Tuesday, June 30, 2009

Courts Refuse to Challenge Anti-Data-Mining Legislation

A bit of breaking news on a topic we have not looked at for some time, courtesy the Prescription Project.

Two bills, from Vermont and New Hampshire, that would restrict medical information companies from using physicians' prescription data and selling the data to drug companies to assist with marketing (as when the drug rep goes into the doc's office knowing exactly how many prescriptions the doc has written for the company's drug and all competitor drugs), have been essentially on hold as the court system decided what to do about them. The U.S. Supreme Court has now refused to review the New Hampshire law; and a New York federal court has refused to issue an injunction against the Vermont law, which goes into effect tomorrow.

The laws basically hold that physicians' prescription data are confidential and you cannot sell them without the physicians' permission. The rulings are a defeat for the pharmaceutical industry which relies heavily on these data sources--not to mention the commercial outfits that sell the data for megabucks. Prescription Project offers a fact sheet on the data mining issue at: http://www.prescriptionproject.org/solutions/rrf?id=0001.

2 comments:

Quiact said...

Pharmacies sell prescribing data, also known as prescriber-identifiable data, to the pharmaceutical industry’s providers of this information. This is known as, ‘data mining.’

The two largest data mining companies are IMS and Verispan in this 2 billion dollar a year data mining industry.

The data on individual prescribers is purchased from the American Medical Association. As a result, this association receives between 40 and 50 billion dollars a year, which is nearly 20 percent of the AMA’s budget.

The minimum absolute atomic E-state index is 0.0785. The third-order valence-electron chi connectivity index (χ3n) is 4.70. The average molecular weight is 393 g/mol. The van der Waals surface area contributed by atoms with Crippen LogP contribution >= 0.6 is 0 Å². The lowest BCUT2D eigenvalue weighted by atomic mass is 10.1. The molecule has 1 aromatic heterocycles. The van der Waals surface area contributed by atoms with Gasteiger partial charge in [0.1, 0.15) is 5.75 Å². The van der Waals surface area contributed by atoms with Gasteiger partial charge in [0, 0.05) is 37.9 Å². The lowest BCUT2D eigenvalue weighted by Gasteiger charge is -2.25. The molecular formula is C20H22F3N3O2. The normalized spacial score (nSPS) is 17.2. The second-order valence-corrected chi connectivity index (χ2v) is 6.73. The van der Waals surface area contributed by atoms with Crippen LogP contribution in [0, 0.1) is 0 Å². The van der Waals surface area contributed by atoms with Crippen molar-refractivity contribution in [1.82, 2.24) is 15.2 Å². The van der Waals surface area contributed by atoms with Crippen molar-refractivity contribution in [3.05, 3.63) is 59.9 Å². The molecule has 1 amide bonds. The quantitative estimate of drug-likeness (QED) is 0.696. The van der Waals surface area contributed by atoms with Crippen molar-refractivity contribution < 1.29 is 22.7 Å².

Over 1 billion prescriptions are monitored every year due to this process.

Advocates of the pharmaceutical industry have continuously told the public that this prescriber data is to facilitate the care the prescriber gives the patient.

Nothing could be further from the truth. In 10 years, I worked as a drug representative for 3 of the largest pharmaceutical companies in the world.

With each employer, the prescribing data that we had on the prescribers was used entirely to increase the market share of the drugs promoted with these companies by manipulating the prescribers targeted for financial gain of these pharmaceutical corporations.

Also, data mining is utilized by drug companies to target those who need to be gifted, and those who will not,

Dan Abshear

Anonymous said...

Dan, based on your assessment and thoughts, i think you should be required to return your paychecks from the years you were a rep. because you are the front lines of trying to make money for those companies. hipo.